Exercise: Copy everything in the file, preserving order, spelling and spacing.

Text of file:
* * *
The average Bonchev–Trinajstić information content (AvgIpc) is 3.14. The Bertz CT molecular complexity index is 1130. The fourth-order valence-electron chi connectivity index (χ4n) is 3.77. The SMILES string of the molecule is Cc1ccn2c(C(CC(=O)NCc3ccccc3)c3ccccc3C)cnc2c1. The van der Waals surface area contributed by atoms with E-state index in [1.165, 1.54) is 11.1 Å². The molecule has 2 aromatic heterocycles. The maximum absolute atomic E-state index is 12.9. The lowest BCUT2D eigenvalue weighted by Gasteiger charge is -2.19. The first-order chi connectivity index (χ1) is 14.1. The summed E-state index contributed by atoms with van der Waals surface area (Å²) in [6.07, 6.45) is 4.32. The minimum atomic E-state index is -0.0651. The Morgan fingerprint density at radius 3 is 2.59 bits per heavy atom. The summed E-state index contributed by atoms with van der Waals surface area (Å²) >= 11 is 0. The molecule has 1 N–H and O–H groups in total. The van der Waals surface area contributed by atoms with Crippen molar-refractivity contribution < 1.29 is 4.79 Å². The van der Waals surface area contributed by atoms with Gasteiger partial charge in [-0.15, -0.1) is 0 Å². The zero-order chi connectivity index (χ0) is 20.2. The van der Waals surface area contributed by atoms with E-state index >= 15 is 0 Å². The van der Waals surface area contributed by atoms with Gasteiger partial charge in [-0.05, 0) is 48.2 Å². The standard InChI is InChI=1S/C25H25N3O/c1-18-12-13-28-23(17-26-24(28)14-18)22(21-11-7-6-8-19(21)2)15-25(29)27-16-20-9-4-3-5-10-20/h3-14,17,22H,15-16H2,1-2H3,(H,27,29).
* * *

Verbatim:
The average Bonchev–Trinajstić information content (AvgIpc) is 3.14. The Bertz CT molecular complexity index is 1130. The fourth-order valence-electron chi connectivity index (χ4n) is 3.77. The SMILES string of the molecule is Cc1ccn2c(C(CC(=O)NCc3ccccc3)c3ccccc3C)cnc2c1. The van der Waals surface area contributed by atoms with E-state index in [1.165, 1.54) is 11.1 Å². The molecule has 2 aromatic heterocycles. The maximum absolute atomic E-state index is 12.9. The lowest BCUT2D eigenvalue weighted by Gasteiger charge is -2.19. The first-order chi connectivity index (χ1) is 14.1. The summed E-state index contributed by atoms with van der Waals surface area (Å²) in [6.07, 6.45) is 4.32. The minimum atomic E-state index is -0.0651. The Morgan fingerprint density at radius 3 is 2.59 bits per heavy atom. The summed E-state index contributed by atoms with van der Waals surface area (Å²) >= 11 is 0. The molecule has 1 N–H and O–H groups in total. The van der Waals surface area contributed by atoms with Crippen molar-refractivity contribution < 1.29 is 4.79 Å². The van der Waals surface area contributed by atoms with Gasteiger partial charge in [-0.15, -0.1) is 0 Å². The zero-order chi connectivity index (χ0) is 20.2. The van der Waals surface area contributed by atoms with E-state index >= 15 is 0 Å². The van der Waals surface area contributed by atoms with Gasteiger partial charge in [-0.05, 0) is 48.2 Å². The standard InChI is InChI=1S/C25H25N3O/c1-18-12-13-28-23(17-26-24(28)14-18)22(21-11-7-6-8-19(21)2)15-25(29)27-16-20-9-4-3-5-10-20/h3-14,17,22H,15-16H2,1-2H3,(H,27,29).